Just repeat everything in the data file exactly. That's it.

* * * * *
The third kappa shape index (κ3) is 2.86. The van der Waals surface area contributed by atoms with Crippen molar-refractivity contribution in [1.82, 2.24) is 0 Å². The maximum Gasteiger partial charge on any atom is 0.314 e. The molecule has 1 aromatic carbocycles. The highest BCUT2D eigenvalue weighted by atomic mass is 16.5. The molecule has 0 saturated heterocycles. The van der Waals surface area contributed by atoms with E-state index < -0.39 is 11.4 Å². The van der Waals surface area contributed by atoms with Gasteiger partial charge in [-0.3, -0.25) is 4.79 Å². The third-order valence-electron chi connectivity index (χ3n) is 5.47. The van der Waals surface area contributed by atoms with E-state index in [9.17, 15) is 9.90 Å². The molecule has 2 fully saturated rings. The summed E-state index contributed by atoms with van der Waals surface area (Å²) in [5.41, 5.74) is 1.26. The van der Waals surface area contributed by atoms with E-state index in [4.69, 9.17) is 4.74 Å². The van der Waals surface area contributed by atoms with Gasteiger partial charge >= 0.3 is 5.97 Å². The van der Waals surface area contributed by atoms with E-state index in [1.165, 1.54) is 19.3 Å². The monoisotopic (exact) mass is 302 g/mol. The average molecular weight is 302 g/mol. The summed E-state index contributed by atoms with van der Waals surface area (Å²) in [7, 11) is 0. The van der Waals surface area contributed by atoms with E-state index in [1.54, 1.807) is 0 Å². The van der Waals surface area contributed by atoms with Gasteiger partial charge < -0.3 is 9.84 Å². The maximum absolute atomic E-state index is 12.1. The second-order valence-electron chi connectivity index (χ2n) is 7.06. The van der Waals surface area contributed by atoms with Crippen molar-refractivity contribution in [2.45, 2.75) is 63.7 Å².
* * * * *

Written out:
The third kappa shape index (κ3) is 2.86. The van der Waals surface area contributed by atoms with Crippen molar-refractivity contribution in [1.82, 2.24) is 0 Å². The maximum Gasteiger partial charge on any atom is 0.314 e. The molecule has 1 aromatic carbocycles. The highest BCUT2D eigenvalue weighted by atomic mass is 16.5. The molecule has 0 saturated heterocycles. The van der Waals surface area contributed by atoms with E-state index < -0.39 is 11.4 Å². The van der Waals surface area contributed by atoms with Gasteiger partial charge in [-0.3, -0.25) is 4.79 Å². The third-order valence-electron chi connectivity index (χ3n) is 5.47. The van der Waals surface area contributed by atoms with E-state index in [9.17, 15) is 9.90 Å². The molecule has 2 fully saturated rings. The summed E-state index contributed by atoms with van der Waals surface area (Å²) in [5.41, 5.74) is 1.26. The van der Waals surface area contributed by atoms with E-state index in [4.69, 9.17) is 4.74 Å². The van der Waals surface area contributed by atoms with Gasteiger partial charge >= 0.3 is 5.97 Å². The van der Waals surface area contributed by atoms with E-state index in [1.165, 1.54) is 19.3 Å². The monoisotopic (exact) mass is 302 g/mol. The average molecular weight is 302 g/mol. The summed E-state index contributed by atoms with van der Waals surface area (Å²) in [7, 11) is 0. The van der Waals surface area contributed by atoms with E-state index in [1.54, 1.807) is 0 Å². The van der Waals surface area contributed by atoms with Gasteiger partial charge < -0.3 is 9.84 Å². The maximum absolute atomic E-state index is 12.1. The second-order valence-electron chi connectivity index (χ2n) is 7.06. The van der Waals surface area contributed by atoms with Crippen molar-refractivity contribution in [2.45, 2.75) is 63.7 Å².